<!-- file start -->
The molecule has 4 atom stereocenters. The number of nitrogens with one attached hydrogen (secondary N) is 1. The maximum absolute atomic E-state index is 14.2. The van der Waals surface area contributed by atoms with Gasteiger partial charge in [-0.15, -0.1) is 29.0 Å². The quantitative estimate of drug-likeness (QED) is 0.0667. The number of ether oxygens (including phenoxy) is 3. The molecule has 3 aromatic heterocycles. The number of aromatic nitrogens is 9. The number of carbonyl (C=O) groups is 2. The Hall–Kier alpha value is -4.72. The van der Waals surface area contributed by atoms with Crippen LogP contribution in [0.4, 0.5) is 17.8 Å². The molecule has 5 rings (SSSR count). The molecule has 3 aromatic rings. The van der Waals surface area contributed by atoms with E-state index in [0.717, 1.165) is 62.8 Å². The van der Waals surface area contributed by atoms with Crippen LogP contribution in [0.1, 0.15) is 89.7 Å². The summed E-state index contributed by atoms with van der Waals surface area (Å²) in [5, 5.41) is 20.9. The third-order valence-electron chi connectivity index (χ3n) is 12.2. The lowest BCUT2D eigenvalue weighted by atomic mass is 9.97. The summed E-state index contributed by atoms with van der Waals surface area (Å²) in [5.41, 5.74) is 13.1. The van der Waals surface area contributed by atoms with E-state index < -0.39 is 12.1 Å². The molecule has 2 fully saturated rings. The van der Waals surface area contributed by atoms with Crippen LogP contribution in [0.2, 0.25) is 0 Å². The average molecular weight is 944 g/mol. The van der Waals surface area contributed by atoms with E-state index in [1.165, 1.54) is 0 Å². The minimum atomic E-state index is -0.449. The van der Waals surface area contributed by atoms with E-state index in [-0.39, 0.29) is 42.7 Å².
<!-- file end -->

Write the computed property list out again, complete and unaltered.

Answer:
The molecule has 4 atom stereocenters. The number of nitrogens with one attached hydrogen (secondary N) is 1. The maximum absolute atomic E-state index is 14.2. The van der Waals surface area contributed by atoms with Gasteiger partial charge in [-0.15, -0.1) is 29.0 Å². The quantitative estimate of drug-likeness (QED) is 0.0667. The number of ether oxygens (including phenoxy) is 3. The molecule has 3 aromatic heterocycles. The number of aromatic nitrogens is 9. The number of carbonyl (C=O) groups is 2. The Hall–Kier alpha value is -4.72. The van der Waals surface area contributed by atoms with Crippen LogP contribution in [0.4, 0.5) is 17.8 Å². The molecule has 5 rings (SSSR count). The molecule has 3 aromatic rings. The van der Waals surface area contributed by atoms with E-state index in [0.717, 1.165) is 62.8 Å². The van der Waals surface area contributed by atoms with Crippen LogP contribution in [0.1, 0.15) is 89.7 Å². The summed E-state index contributed by atoms with van der Waals surface area (Å²) in [5, 5.41) is 20.9. The third-order valence-electron chi connectivity index (χ3n) is 12.2. The lowest BCUT2D eigenvalue weighted by atomic mass is 9.97. The summed E-state index contributed by atoms with van der Waals surface area (Å²) in [5.41, 5.74) is 13.1. The van der Waals surface area contributed by atoms with E-state index < -0.39 is 12.1 Å². The molecule has 2 fully saturated rings. The van der Waals surface area contributed by atoms with Crippen LogP contribution in [0.2, 0.25) is 0 Å². The average molecular weight is 944 g/mol. The van der Waals surface area contributed by atoms with E-state index in [1.165, 1.54) is 0 Å². The minimum atomic E-state index is -0.449. The van der Waals surface area contributed by atoms with E-state index in [-0.39, 0.29) is 42.7 Å².